God’s people are to live differently, with gracious respect for all life at the forefront of civil law.

Lord God, thank you for creating human life in your image and likeness, for the inherent worth you place on human existence. Help us to uphold the sanctity of life in our communities. Give us the strength to stand up to those forces that seek to destroy the lives of those most vulnerable. Today I commit myself never to be silent, never to be passive, never to be forgetful of respecting life. I commit myself to protecting and defending the sacredness of life according to your will, through Christ our Lord. Amen.

Love the Lord Your God

Jesus replied: “Love the Lord your God with all your heart and with all your soul and with all your mind. This is the first and greatest commandment.” (Matthew 22:37-40, NIV) 

One of the teachers of the law asked Jesus, “Of all the commandments, which is most important?” “The most important one,” answered Jesus, “is this: ‘Hear, O Israel: The Lord our God, the Lord is one. Love the Lord your God with all your heart and with all your soul and with all your mind and with all your strength.’” (Mark 12:28-30, NIV) 

I love my three daughters. I think God made them beautiful to compensate for all the ornery things they did as kids so I would not go crazy. Once the oldest was at the top of the stairs with the youngest (who was two years old at the time). She put her in a laundry basket and pushed her down with the middle kid at the bottom to catch her.   

I love my wife with all my heart and soul. Yet, she always thought it would be a good idea to have an open-door policy for the girls to come into our bed at night whenever they needed us. I have been puked on, peed on, kicked on and pushed out of bed. Sometimes it was like living with a bunch of drunks. Raising this girl version of “Malcom in the Middle” was often stressful. However, I gladly dealt with it all because I love my girls with all my heart, soul, mind, and strength.  

Love God with all your heart. 

God has children across planet earth, and he loves them all. To love God with all our heart is to begin seeing God’s big expansive heart for people all around the world. God’s compassionate heart is close to the broken-hearted, near to those in need. In fact, God’s wrath is a response of love to make things right in this fallen world. As early as the book of Genesis, just a few chapters in, it says: 

The Lord saw that the human beings on the earth were very wicked and that everything they thought about was evil. He was sorry he had made human beings on the earth, and his heart was filled with pain. (Genesis 6:5-6, NCV) 

God is disturbed with violent and evil hearts. God is heartbroken about the dark places within the human heart. God is deeply concerned for suffering, injustice, oppression, and death. Every year fifteen-million children die of starvation. Human trafficking of women and girls has increased six-fold over the past five years resulting in forty-million victims of forced sex worldwide. We recently hit a grim milestone of one-million deaths across the world to COVID-19. Hundreds of millions are locked in grinding poverty, have no clean water to drink, and face a lifetime of illiteracy and poor wages. On and on it goes….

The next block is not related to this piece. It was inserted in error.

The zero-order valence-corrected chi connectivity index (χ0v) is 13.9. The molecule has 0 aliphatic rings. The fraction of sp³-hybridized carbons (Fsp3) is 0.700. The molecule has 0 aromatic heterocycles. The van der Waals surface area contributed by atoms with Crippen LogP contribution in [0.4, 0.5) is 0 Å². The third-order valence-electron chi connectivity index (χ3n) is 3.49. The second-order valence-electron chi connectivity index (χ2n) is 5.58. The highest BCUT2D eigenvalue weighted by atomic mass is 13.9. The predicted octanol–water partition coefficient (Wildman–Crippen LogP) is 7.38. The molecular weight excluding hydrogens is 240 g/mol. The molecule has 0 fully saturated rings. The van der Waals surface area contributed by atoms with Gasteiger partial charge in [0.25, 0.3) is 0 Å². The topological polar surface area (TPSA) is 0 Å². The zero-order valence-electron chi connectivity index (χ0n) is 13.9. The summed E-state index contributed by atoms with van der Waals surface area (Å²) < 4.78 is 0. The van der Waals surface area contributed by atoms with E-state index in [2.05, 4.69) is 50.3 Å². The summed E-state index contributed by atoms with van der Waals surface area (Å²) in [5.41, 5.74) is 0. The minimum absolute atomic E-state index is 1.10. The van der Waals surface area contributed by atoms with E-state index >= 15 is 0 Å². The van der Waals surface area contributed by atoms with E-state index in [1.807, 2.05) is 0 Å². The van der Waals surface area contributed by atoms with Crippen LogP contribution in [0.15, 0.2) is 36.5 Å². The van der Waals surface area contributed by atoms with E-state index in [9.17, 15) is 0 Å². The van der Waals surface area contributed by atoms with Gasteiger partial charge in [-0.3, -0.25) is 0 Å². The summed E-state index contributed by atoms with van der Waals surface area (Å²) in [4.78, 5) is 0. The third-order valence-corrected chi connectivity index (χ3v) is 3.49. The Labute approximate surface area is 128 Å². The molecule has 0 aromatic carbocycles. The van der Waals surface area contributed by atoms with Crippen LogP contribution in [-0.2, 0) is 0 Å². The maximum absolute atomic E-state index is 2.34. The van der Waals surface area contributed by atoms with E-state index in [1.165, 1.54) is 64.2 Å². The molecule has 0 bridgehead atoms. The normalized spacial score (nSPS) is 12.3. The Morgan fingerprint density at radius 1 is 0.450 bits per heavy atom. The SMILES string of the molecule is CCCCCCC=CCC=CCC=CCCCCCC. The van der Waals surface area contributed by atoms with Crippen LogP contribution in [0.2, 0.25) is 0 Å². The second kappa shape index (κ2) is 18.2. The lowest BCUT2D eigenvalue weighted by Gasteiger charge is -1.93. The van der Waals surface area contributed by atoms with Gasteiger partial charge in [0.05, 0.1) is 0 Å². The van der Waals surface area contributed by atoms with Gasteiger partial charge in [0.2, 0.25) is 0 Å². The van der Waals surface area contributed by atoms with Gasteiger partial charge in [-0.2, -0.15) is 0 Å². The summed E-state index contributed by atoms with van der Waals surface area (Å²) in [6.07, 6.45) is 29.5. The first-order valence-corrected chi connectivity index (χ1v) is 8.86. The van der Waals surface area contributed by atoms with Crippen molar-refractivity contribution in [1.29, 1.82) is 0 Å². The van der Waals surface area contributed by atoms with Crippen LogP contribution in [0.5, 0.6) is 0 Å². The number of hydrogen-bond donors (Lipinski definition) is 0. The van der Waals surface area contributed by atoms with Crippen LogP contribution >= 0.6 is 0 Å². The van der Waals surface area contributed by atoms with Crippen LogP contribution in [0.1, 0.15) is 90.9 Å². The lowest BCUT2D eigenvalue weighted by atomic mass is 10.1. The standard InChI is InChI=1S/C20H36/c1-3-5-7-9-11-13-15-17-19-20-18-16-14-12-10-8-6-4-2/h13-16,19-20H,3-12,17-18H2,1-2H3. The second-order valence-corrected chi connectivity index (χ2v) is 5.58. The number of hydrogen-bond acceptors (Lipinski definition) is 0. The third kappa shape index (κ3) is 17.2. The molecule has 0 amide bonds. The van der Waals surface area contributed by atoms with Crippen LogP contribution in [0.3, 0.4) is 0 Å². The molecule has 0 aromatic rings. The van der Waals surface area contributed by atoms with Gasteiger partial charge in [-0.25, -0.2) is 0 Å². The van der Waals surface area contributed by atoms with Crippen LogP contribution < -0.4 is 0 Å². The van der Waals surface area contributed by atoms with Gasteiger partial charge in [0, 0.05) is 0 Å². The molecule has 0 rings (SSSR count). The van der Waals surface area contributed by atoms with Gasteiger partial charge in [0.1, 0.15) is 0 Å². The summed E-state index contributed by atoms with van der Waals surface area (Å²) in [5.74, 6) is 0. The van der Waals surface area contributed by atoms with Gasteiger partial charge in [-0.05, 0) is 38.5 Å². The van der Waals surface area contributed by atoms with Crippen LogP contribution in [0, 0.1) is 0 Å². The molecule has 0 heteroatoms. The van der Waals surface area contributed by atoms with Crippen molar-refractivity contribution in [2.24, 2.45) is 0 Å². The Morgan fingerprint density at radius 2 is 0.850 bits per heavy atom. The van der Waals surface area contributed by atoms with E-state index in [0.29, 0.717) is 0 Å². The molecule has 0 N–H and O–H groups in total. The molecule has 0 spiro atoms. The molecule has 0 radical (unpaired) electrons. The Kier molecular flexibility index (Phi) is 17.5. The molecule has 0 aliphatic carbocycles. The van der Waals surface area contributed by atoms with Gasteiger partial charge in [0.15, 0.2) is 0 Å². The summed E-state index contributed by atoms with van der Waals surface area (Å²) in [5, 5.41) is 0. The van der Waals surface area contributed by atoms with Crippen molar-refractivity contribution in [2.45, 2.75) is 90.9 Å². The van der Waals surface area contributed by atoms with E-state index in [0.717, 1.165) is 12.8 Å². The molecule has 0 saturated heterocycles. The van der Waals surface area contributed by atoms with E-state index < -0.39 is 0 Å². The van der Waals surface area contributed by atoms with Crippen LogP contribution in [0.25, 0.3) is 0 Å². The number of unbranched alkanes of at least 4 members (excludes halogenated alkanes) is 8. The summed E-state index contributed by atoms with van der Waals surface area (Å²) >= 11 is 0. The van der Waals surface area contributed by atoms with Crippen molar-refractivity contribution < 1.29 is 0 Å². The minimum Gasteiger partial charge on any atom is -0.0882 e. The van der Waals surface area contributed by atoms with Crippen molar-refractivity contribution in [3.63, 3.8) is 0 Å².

This is just a small glimpse of what God sees every day. And God knows each one of their names. For us, people need to move from being numbers to being names. God wants us to champion vital causes and aim our collective love toward people in need of Christ’s compassion and deliverance. 

Love is a deliberate decision to meet a need in another person. One who fails to see the needs of others will suffer a shrinking heart. But the one close to God’s heart and aware of another’s need will gain an expansive heart. God also sees the good and the beautiful: every obedient act done in secret, each prayer uttered in the privacy of our closet, and all the places of selfless love toward another.  

Love God with all your soul. 

We need a newfound sense of God’s wonder and beauty to reclaim the soul of Christianity. If loving God with all my heart means my heart breaks for the things that break God’s heart, then loving God with all my soul has my life flooded with God’s glory – awed by Divine majesty, mystery, and beauty. Loving God with all my soul is to perceive the glory and wonder of God all around me. It is to be profoundly grateful for everything – even and especially for the lessons learned from personal hardship and suffering.  

Without a divine perspective, we only see the world as we are and not as it is. The ways to cultivate a beautiful love for God with all my soul is to meditate on Scripture and creation. Literally take time to smell the roses. If we walk or drive the same route every day, be mindful to observe one thing you have never seen before. Then, praise God for it. Each time Holy Scripture is read, do it slowly and carefully, noticing one thing you have never seen before. Then, praise God for that perception. 

Love God with all your mind. 

True love has an insatiable desire to know more and more about the object of its affection. To love God with all our minds is a desire to learn and experientially know more about the Lord. It is to have a constant curiosity about God.  

We must love God with full faculties and not with half a brain. Left-brain dominant people rely on the logical, analytical, practical, and think chiefly in concrete ways. Right-brain dominant folks are artistic, intuitive, creative, imaginative, humorous, even sarcastic, often speaking poetically and with satire or metaphor. Loving God with all our minds means we will use all our brains, both the right and the left hemispheres.